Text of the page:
What will be big in 2014?

Marshmallows to be big?
  (Photo: Copyright: Poppet with a camera )

As the New Year begins, predictions for the year ahead’s food trends are quick to emerge. So what will be the big flavours and products of 2014?

One potential influence mentioned by many in the industry is that of the Football World Cup to be held in Brazil this year, with Latino flavours expected to influence new product development.

Morrisons M Kitchen predicts that Rabanada – a traditional Brazilian breakfast food – may well make it into our morning routines, for example. It is the Brazilian equivalent of French toast, and is covered in a cinnamon, cocoa and sugar mix.

The retailer also predicts that lemon will be a “star ingredient” in pastry this year, artisan bread baskets will be at the forefront of restaurant dining in 2014, and that posh marshmallows could be the big new confectionery treat, as well as marshmallow being used more and more in cake decorating.

Meanwhile, EHL Ingredients has predicted that exotic international food ingredients, foraged foods and free-from and organic are the areas set for a surge in demand this year.

Two ingredients it believes are set to be hot on the lips of consumers and food manufacturers in 2014 are asafetida and fenugreek. 

Tasneem Backhouse, sales director at EHL Ingredients, said: “We are starting to see an increase in demand for asafetida and fenugreek as we go into 2014 and it looks set to continue.

“These ingredients have been around for a long time, but British consumers are always on the look-out for the next flavour trend and these two are definitely ones to watch next year.”

The Brazilian World Cup is also set to bring some new dishes and flavour combinations to the UK marketplace, it added. Empadão (meat and vegetable pie), foods using cassava, and desserts incorporating cinnamon, coconut and berries are all expected to become popular choices this summer, Backhouse added.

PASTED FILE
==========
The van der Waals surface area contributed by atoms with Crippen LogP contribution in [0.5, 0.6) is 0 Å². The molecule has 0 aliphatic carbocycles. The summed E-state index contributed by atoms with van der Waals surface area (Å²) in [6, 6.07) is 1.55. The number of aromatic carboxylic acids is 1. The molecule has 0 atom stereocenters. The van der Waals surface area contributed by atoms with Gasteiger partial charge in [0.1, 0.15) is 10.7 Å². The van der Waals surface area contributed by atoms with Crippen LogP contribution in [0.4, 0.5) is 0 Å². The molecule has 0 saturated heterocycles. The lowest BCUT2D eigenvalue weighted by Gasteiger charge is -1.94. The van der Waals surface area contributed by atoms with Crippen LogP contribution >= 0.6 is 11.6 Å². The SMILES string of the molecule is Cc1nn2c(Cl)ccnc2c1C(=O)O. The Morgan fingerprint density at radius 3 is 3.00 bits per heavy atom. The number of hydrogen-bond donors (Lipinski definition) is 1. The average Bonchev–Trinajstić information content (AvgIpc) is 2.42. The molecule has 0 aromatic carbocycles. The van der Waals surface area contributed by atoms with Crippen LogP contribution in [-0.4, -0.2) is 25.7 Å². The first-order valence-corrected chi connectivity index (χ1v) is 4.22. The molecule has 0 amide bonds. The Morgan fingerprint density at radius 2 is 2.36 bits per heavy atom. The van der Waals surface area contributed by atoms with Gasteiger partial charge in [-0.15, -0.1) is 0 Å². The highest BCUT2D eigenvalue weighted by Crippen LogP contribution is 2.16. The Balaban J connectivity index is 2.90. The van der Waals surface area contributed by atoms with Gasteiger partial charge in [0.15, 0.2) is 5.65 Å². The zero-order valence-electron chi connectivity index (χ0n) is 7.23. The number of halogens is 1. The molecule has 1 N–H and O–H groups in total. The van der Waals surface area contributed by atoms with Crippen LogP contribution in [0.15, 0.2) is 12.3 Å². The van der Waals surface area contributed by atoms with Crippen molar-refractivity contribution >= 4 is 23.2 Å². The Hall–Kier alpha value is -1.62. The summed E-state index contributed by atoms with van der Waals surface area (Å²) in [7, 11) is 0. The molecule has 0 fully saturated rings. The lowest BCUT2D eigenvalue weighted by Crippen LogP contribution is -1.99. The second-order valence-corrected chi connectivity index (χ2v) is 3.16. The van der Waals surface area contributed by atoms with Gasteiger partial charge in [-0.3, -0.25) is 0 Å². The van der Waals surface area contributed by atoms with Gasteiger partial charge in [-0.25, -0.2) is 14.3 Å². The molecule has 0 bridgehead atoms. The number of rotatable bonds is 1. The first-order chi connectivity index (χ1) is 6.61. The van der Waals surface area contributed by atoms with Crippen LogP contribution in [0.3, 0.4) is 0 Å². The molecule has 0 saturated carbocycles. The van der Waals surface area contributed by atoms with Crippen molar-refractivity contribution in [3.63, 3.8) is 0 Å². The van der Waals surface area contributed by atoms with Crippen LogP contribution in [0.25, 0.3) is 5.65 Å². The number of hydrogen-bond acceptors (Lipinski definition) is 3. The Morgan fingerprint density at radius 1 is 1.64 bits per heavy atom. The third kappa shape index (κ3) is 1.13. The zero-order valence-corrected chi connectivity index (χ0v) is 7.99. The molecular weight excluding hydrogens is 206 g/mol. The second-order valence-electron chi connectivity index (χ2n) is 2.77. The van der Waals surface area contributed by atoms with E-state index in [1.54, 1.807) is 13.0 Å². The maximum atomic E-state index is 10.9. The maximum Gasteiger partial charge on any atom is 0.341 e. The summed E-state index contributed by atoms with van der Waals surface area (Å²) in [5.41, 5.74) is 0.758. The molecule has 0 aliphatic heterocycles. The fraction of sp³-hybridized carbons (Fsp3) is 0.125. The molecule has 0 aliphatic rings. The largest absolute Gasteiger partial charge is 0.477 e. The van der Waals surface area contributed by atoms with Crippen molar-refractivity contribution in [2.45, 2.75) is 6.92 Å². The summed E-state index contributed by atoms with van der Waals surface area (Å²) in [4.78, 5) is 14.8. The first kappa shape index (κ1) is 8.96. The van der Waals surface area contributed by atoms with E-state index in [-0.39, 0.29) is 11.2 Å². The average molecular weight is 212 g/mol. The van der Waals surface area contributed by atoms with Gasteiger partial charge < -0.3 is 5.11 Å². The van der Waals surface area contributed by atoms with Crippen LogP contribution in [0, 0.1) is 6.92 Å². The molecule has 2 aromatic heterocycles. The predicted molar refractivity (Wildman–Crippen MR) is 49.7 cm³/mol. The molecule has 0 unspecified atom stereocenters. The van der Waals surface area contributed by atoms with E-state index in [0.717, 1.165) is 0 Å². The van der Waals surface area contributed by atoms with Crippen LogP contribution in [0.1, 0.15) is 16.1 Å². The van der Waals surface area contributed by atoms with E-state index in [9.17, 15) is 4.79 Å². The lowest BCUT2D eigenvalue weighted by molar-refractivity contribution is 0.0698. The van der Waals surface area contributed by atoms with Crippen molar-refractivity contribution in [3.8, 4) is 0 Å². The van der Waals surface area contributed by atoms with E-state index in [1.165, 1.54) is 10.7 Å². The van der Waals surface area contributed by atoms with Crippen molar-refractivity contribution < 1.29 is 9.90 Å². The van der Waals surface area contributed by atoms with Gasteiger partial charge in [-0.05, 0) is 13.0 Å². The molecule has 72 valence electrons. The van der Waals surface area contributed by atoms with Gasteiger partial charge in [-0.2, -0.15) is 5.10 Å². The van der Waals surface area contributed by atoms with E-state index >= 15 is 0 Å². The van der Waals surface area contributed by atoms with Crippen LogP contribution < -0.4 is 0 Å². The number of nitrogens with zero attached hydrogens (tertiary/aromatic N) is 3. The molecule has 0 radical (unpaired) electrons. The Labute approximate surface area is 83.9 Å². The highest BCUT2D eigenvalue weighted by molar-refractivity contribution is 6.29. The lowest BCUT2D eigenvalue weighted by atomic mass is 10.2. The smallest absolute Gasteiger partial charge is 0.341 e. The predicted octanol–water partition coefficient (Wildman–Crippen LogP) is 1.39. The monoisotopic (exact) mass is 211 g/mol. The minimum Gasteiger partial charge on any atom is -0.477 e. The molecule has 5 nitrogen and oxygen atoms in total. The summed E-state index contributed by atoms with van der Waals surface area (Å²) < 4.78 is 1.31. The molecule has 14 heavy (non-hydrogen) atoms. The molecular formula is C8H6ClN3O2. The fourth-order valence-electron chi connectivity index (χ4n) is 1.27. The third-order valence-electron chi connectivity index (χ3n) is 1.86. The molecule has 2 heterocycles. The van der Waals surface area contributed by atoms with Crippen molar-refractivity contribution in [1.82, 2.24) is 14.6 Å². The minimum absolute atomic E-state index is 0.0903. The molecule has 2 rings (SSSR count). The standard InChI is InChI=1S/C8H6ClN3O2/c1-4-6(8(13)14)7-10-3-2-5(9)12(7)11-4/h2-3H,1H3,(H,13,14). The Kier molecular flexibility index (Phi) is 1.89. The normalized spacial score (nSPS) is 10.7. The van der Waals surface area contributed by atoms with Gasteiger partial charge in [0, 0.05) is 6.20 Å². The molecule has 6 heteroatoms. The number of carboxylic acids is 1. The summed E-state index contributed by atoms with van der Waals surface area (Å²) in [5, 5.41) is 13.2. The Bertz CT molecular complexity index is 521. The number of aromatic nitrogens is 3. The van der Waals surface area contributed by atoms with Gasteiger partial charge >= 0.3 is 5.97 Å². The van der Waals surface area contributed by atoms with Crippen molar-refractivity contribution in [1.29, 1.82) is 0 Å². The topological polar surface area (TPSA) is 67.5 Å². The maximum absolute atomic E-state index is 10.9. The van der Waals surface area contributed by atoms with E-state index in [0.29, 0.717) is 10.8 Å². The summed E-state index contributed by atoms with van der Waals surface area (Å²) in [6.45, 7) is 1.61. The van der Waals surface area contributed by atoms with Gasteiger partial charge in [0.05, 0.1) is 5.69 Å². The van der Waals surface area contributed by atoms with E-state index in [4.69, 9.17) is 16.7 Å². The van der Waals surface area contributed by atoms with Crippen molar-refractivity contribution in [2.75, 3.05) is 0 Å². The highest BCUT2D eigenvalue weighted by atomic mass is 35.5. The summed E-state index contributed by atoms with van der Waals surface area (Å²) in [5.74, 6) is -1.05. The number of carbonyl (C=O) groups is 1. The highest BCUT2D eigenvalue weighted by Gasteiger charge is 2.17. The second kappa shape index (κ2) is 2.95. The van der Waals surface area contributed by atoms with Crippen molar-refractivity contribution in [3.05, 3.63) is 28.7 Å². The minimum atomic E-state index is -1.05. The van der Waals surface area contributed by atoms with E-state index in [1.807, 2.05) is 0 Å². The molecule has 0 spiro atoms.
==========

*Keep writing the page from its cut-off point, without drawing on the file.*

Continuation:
Looking at the free-from trend, it expects demand for arrowroot to continue to increase, as well as a number of alternatives to emerge as well. Backhouse said: “For example, cassava flour, which is made from ground and cleaned cassava roots, as opposed to the starch powder that is extracted from the roots to create arrowroot, can be used as an effective alternative to wheat flour, so we would expect to see a boom in demand from food manufacturers for other options.”

Food & Drink Towers also predicts the gluten-free trend to continue, touting India as a potential market, due to its growing middle class.

What do you think will top the Cronut craze last year? Let us know by emailing us at bb@wrbm.com or getting in touch via social media at www.facebook.com/BritishBaker, or via Twitter @BritishBaker.

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